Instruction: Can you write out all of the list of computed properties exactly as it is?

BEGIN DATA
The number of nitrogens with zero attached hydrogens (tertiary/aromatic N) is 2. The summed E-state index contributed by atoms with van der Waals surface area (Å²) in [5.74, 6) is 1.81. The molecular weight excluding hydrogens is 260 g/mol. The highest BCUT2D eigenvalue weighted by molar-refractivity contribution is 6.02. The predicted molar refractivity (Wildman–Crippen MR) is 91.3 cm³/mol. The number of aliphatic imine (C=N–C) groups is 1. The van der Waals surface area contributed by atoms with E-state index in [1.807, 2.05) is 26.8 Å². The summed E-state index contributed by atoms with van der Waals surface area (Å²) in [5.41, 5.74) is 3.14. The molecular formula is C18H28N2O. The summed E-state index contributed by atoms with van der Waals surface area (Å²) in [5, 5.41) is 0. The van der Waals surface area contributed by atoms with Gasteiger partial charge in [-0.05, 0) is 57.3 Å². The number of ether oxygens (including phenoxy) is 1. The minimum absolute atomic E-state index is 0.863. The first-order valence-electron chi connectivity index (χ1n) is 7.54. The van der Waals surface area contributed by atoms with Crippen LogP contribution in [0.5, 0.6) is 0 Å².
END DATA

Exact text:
The number of nitrogens with zero attached hydrogens (tertiary/aromatic N) is 2. The summed E-state index contributed by atoms with van der Waals surface area (Å²) in [5.74, 6) is 1.81. The molecular weight excluding hydrogens is 260 g/mol. The highest BCUT2D eigenvalue weighted by molar-refractivity contribution is 6.02. The predicted molar refractivity (Wildman–Crippen MR) is 91.3 cm³/mol. The number of aliphatic imine (C=N–C) groups is 1. The van der Waals surface area contributed by atoms with E-state index in [1.807, 2.05) is 26.8 Å². The summed E-state index contributed by atoms with van der Waals surface area (Å²) in [5.41, 5.74) is 3.14. The molecular formula is C18H28N2O. The summed E-state index contributed by atoms with van der Waals surface area (Å²) in [5, 5.41) is 0. The van der Waals surface area contributed by atoms with Gasteiger partial charge in [-0.05, 0) is 57.3 Å². The number of ether oxygens (including phenoxy) is 1. The minimum absolute atomic E-state index is 0.863. The first-order valence-electron chi connectivity index (χ1n) is 7.54. The van der Waals surface area contributed by atoms with Crippen LogP contribution in [0.5, 0.6) is 0 Å².